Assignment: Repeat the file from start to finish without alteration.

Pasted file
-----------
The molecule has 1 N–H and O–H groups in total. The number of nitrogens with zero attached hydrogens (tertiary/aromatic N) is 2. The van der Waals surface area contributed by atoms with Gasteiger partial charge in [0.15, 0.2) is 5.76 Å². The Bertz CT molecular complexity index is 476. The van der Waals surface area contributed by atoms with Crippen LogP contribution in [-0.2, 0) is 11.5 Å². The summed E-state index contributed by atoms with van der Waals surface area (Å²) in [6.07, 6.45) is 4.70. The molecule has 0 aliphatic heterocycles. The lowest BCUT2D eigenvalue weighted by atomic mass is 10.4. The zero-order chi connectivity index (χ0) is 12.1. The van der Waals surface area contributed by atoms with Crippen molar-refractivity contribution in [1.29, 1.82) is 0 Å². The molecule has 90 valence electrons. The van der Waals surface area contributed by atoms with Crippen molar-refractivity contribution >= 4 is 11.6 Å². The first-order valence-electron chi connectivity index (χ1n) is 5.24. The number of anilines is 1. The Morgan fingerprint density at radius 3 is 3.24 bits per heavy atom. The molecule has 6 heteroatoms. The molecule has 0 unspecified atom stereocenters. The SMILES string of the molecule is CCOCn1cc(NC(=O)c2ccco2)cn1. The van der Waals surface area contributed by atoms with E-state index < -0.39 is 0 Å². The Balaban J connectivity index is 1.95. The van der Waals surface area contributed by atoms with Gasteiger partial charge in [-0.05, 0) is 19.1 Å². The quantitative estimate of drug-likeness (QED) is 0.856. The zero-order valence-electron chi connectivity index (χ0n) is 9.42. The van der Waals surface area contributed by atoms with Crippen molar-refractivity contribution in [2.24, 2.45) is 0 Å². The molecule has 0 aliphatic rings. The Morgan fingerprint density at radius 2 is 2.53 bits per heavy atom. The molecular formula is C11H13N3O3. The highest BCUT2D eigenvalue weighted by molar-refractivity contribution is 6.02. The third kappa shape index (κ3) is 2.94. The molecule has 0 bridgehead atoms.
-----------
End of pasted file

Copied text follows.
The molecule has 1 N–H and O–H groups in total. The number of nitrogens with zero attached hydrogens (tertiary/aromatic N) is 2. The van der Waals surface area contributed by atoms with Gasteiger partial charge in [0.15, 0.2) is 5.76 Å². The Bertz CT molecular complexity index is 476. The van der Waals surface area contributed by atoms with Crippen LogP contribution in [-0.2, 0) is 11.5 Å². The summed E-state index contributed by atoms with van der Waals surface area (Å²) in [6.07, 6.45) is 4.70. The molecule has 0 aliphatic heterocycles. The lowest BCUT2D eigenvalue weighted by atomic mass is 10.4. The zero-order chi connectivity index (χ0) is 12.1. The van der Waals surface area contributed by atoms with Crippen molar-refractivity contribution in [1.29, 1.82) is 0 Å². The molecule has 90 valence electrons. The van der Waals surface area contributed by atoms with Crippen molar-refractivity contribution >= 4 is 11.6 Å². The first-order valence-electron chi connectivity index (χ1n) is 5.24. The number of anilines is 1. The Morgan fingerprint density at radius 3 is 3.24 bits per heavy atom. The molecule has 6 heteroatoms. The molecule has 0 unspecified atom stereocenters. The SMILES string of the molecule is CCOCn1cc(NC(=O)c2ccco2)cn1. The van der Waals surface area contributed by atoms with E-state index < -0.39 is 0 Å². The Balaban J connectivity index is 1.95. The van der Waals surface area contributed by atoms with Gasteiger partial charge in [-0.05, 0) is 19.1 Å². The quantitative estimate of drug-likeness (QED) is 0.856. The zero-order valence-electron chi connectivity index (χ0n) is 9.42. The van der Waals surface area contributed by atoms with Crippen molar-refractivity contribution in [2.24, 2.45) is 0 Å². The molecule has 0 aliphatic rings. The Morgan fingerprint density at radius 2 is 2.53 bits per heavy atom. The molecular formula is C11H13N3O3. The highest BCUT2D eigenvalue weighted by molar-refractivity contribution is 6.02. The third kappa shape index (κ3) is 2.94. The molecule has 0 bridgehead atoms.